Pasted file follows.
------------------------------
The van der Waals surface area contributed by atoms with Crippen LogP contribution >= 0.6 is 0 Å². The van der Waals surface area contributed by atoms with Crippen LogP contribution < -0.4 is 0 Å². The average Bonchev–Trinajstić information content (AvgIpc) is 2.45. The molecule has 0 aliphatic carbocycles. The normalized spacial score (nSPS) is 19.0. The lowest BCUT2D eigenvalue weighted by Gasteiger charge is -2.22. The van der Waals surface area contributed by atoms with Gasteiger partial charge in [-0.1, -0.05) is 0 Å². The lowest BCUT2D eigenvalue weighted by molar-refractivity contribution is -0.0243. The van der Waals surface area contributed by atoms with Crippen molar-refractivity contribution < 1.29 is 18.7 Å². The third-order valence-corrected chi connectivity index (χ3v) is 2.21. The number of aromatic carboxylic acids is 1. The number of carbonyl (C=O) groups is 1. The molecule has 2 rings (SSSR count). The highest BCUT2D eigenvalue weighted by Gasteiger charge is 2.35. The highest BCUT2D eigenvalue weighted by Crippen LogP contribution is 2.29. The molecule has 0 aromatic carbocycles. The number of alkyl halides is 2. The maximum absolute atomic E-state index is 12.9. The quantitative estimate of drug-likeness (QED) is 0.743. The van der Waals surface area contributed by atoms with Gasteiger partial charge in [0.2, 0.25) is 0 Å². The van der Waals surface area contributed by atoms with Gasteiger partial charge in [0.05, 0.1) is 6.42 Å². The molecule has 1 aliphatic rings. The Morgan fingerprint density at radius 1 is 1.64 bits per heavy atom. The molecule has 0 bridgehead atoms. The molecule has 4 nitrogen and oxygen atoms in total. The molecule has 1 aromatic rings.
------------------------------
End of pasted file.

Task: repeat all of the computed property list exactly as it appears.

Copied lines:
The van der Waals surface area contributed by atoms with Crippen LogP contribution >= 0.6 is 0 Å². The van der Waals surface area contributed by atoms with Crippen LogP contribution < -0.4 is 0 Å². The average Bonchev–Trinajstić information content (AvgIpc) is 2.45. The molecule has 0 aliphatic carbocycles. The normalized spacial score (nSPS) is 19.0. The lowest BCUT2D eigenvalue weighted by Gasteiger charge is -2.22. The van der Waals surface area contributed by atoms with Gasteiger partial charge in [-0.1, -0.05) is 0 Å². The lowest BCUT2D eigenvalue weighted by molar-refractivity contribution is -0.0243. The van der Waals surface area contributed by atoms with Crippen molar-refractivity contribution < 1.29 is 18.7 Å². The third-order valence-corrected chi connectivity index (χ3v) is 2.21. The number of aromatic carboxylic acids is 1. The number of carbonyl (C=O) groups is 1. The molecule has 2 rings (SSSR count). The highest BCUT2D eigenvalue weighted by Gasteiger charge is 2.35. The highest BCUT2D eigenvalue weighted by Crippen LogP contribution is 2.29. The molecule has 0 aromatic carbocycles. The number of alkyl halides is 2. The maximum absolute atomic E-state index is 12.9. The quantitative estimate of drug-likeness (QED) is 0.743. The van der Waals surface area contributed by atoms with Gasteiger partial charge in [0.2, 0.25) is 0 Å². The van der Waals surface area contributed by atoms with Gasteiger partial charge in [0.05, 0.1) is 6.42 Å². The molecule has 1 aliphatic rings. The Morgan fingerprint density at radius 1 is 1.64 bits per heavy atom. The molecule has 0 bridgehead atoms. The molecule has 4 nitrogen and oxygen atoms in total. The molecule has 1 aromatic rings.